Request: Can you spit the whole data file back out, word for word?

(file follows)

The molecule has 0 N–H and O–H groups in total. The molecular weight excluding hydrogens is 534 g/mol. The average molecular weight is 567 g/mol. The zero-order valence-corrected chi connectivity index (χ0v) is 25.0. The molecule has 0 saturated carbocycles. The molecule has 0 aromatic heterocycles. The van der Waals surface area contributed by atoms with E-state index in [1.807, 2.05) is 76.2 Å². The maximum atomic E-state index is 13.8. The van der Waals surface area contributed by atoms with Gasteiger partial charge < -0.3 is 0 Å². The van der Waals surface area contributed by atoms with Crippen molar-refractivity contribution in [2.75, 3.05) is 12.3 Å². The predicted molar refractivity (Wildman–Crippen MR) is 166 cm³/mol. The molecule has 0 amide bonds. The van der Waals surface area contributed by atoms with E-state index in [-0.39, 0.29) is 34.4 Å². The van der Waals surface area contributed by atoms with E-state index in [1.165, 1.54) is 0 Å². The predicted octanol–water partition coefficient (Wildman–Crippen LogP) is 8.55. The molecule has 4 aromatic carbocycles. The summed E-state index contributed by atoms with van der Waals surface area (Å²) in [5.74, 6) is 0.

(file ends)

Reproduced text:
The molecule has 0 N–H and O–H groups in total. The molecular weight excluding hydrogens is 534 g/mol. The average molecular weight is 567 g/mol. The zero-order valence-corrected chi connectivity index (χ0v) is 25.0. The molecule has 0 saturated carbocycles. The molecule has 0 aromatic heterocycles. The van der Waals surface area contributed by atoms with E-state index in [1.807, 2.05) is 76.2 Å². The maximum atomic E-state index is 13.8. The van der Waals surface area contributed by atoms with Gasteiger partial charge < -0.3 is 0 Å². The van der Waals surface area contributed by atoms with Crippen molar-refractivity contribution in [2.75, 3.05) is 12.3 Å². The predicted molar refractivity (Wildman–Crippen MR) is 166 cm³/mol. The molecule has 0 amide bonds. The van der Waals surface area contributed by atoms with E-state index in [-0.39, 0.29) is 34.4 Å². The van der Waals surface area contributed by atoms with E-state index in [1.165, 1.54) is 0 Å². The predicted octanol–water partition coefficient (Wildman–Crippen LogP) is 8.55. The molecule has 4 aromatic carbocycles. The summed E-state index contributed by atoms with van der Waals surface area (Å²) in [5.74, 6) is 0.